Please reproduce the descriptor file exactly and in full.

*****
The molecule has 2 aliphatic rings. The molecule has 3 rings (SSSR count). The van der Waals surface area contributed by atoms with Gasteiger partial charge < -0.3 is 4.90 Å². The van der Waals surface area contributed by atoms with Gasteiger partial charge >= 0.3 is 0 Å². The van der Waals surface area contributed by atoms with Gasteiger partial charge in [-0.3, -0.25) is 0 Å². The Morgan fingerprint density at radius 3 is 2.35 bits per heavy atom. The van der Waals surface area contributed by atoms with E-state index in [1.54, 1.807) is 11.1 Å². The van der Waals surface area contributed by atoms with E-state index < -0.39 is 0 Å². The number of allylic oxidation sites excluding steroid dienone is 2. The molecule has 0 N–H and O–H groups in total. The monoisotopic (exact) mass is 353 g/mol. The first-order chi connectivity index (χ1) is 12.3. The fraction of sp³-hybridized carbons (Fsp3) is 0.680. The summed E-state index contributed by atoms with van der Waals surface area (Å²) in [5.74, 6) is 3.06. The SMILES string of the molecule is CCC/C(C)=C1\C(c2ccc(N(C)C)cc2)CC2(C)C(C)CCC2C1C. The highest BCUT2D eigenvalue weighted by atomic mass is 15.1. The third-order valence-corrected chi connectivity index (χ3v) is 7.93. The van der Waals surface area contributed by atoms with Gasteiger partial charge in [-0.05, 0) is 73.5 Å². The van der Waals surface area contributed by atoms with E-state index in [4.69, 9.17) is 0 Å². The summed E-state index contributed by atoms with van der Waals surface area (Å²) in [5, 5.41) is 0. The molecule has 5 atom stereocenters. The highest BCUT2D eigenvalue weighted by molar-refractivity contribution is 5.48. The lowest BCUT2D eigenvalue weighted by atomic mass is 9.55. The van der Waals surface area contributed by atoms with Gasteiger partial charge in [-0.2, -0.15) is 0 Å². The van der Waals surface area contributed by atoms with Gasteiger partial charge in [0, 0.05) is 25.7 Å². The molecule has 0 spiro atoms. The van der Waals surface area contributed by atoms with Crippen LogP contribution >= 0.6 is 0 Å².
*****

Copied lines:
The molecule has 2 aliphatic rings. The molecule has 3 rings (SSSR count). The van der Waals surface area contributed by atoms with Gasteiger partial charge < -0.3 is 4.90 Å². The van der Waals surface area contributed by atoms with Gasteiger partial charge >= 0.3 is 0 Å². The van der Waals surface area contributed by atoms with Gasteiger partial charge in [-0.3, -0.25) is 0 Å². The Morgan fingerprint density at radius 3 is 2.35 bits per heavy atom. The van der Waals surface area contributed by atoms with E-state index in [1.54, 1.807) is 11.1 Å². The van der Waals surface area contributed by atoms with E-state index < -0.39 is 0 Å². The number of allylic oxidation sites excluding steroid dienone is 2. The molecule has 0 N–H and O–H groups in total. The monoisotopic (exact) mass is 353 g/mol. The first-order chi connectivity index (χ1) is 12.3. The fraction of sp³-hybridized carbons (Fsp3) is 0.680. The summed E-state index contributed by atoms with van der Waals surface area (Å²) in [5.74, 6) is 3.06. The SMILES string of the molecule is CCC/C(C)=C1\C(c2ccc(N(C)C)cc2)CC2(C)C(C)CCC2C1C. The highest BCUT2D eigenvalue weighted by atomic mass is 15.1. The third-order valence-corrected chi connectivity index (χ3v) is 7.93. The van der Waals surface area contributed by atoms with Gasteiger partial charge in [-0.05, 0) is 73.5 Å². The van der Waals surface area contributed by atoms with E-state index in [4.69, 9.17) is 0 Å². The summed E-state index contributed by atoms with van der Waals surface area (Å²) in [5, 5.41) is 0. The molecule has 5 atom stereocenters. The highest BCUT2D eigenvalue weighted by molar-refractivity contribution is 5.48. The lowest BCUT2D eigenvalue weighted by atomic mass is 9.55. The van der Waals surface area contributed by atoms with Gasteiger partial charge in [-0.2, -0.15) is 0 Å². The van der Waals surface area contributed by atoms with Gasteiger partial charge in [0, 0.05) is 25.7 Å². The molecule has 0 spiro atoms. The van der Waals surface area contributed by atoms with Crippen LogP contribution >= 0.6 is 0 Å².